facebook twitter linkedin google gplus pinterest mail share search arrow-right arrow-left arrow print vcard
Jesse L. Roth

Life Lessons Learned Along the Way: She Was Born in Toyota, Michigan


By Jesse L. Roth

We continue our series of personal, impactful stories that have shaped how we practice law.

One of the things I like about being a litigator in Michigan is driving to places I’ve never been. Like Cadillac, Michigan, for example, where I attended depositions blocks away from where, 120 years earlier, an armed, drunken brass band seized the county records in an effort to move the county seat to their hometown.

But this piece is about a different drive, one during which I should’ve blown more red lights than I did. Hindsight is always 0 to 60, right?

My wife and I had a new baby last July. Well, my wife had the baby. This story is about not taking credit where credit is not due, as you’ll see.

It was Sunday afternoon and my wife was feeling contractions that were getting stronger, longer, and closer together. Having been through this process four times before with our other children, we thought we were experts at interpreting these signs, and to the hospital we went. Half a day later, back home we went. It had been false labor, brought on by dehydration in the Michigan summer, and knocked out by a couple glasses of ice water.

Fast forward to Tuesday, when the contractions resumed. But by this time we had started to doubt ourselves. She drank some water and told me I didn’t need to come home early from work. But by the time I arrived home in the evening, the situation had escalated. My wife said we needed to go, now. I changed the kids into pajamas, herded them into the car, and dropped them off at a friend’s house. I raced back home, and my wife took her place in a generously reclined front passenger seat (the back row, I’m afraid, was occupied by three car seats), and off we went. My phone said we would be at the hospital in 23 minutes. Another thing I learned that evening is the value of every minute.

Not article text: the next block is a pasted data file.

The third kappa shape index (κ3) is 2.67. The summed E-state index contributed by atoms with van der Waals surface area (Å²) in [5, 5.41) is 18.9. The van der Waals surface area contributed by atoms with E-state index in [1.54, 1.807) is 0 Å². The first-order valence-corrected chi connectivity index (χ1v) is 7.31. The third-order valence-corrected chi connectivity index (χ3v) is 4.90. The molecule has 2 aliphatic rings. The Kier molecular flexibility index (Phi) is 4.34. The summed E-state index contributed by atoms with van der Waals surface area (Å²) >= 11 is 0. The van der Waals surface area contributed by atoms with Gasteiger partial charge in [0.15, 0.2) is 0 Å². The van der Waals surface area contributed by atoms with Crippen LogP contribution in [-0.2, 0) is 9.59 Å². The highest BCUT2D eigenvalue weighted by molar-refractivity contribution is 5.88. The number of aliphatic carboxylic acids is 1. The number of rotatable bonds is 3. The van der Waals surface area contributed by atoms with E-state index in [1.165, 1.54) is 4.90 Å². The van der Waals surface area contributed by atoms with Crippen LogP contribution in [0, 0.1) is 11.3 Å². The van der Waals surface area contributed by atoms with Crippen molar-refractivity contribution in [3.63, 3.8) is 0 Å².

I recall hearing some time ago that if Martians would visit a labor and delivery unit, they’d think the patients were dying. Extreme (I’m told this is an understatement) pain, loss of control of your body, loss of blood, loss of other fluids (this story won’t get any more graphic, I promise) and at the end… a new human life. Pretty amazing (again, an understatement) how it works. Well, the other drivers on the road that evening might as well have been Martians, and probably were a bit concerned about what they saw happening to the poor lady in my front passenger seat.

Finally, 23 minutes after we set off, I pulled up to the emergency room entrance to the hospital, threw open my door, yanked the keys out of the ignition (my wife tells me she nearly killed me for shutting off the air conditioning), jumped out of the car, ran to her side of the car, and flung open her door. Then, I pivoted around to get help for my wife, and saw a security guard coming toward us with a wheelchair. I motioned that he should come faster, and we both turned toward the car… and there was my wife… holding our new baby against her chest. Huh? How did she do that?

Needless to say, the entire emergency room department came charging out the doors, and, with the help of a doctor and nurse from OB, took good care of their two new patients. But the hard work had already been done. A friend later remarked that at least we’d save on the labor and delivery bill. (I don’t recall having received the bill yet, so that part remains to be seen.)

I’ve also gotten a fair number of comments from people who assume that I must have had a hand in delivering the baby. And I make sure to set the record straight. I did not do a thing. My wife gets 110% of the credit, and I get 0%. But that’s fine. We may be very good at what we do (although I happen to not be very good at midwifery), but sometimes we earn the victory when we didn’t even raise the argument that the court ultimately finds dispositive. Staying humble is part of our job. It helps us accurately and honestly assess cases and temper the client’s expectations as well as our own. And sometimes, there are pleasant surprises.

The bottom line is that, generally, all’s well that ends well, and thankfully, in my story, it ended well. Our baby is a beautiful six-month-old now and doesn’t seem to be too bothered by her place of birth. It ends well quite often in our practice, too.

Our second article this month, Bon Voyage…NOT SO FAST!, was written by Harvey R. Heller.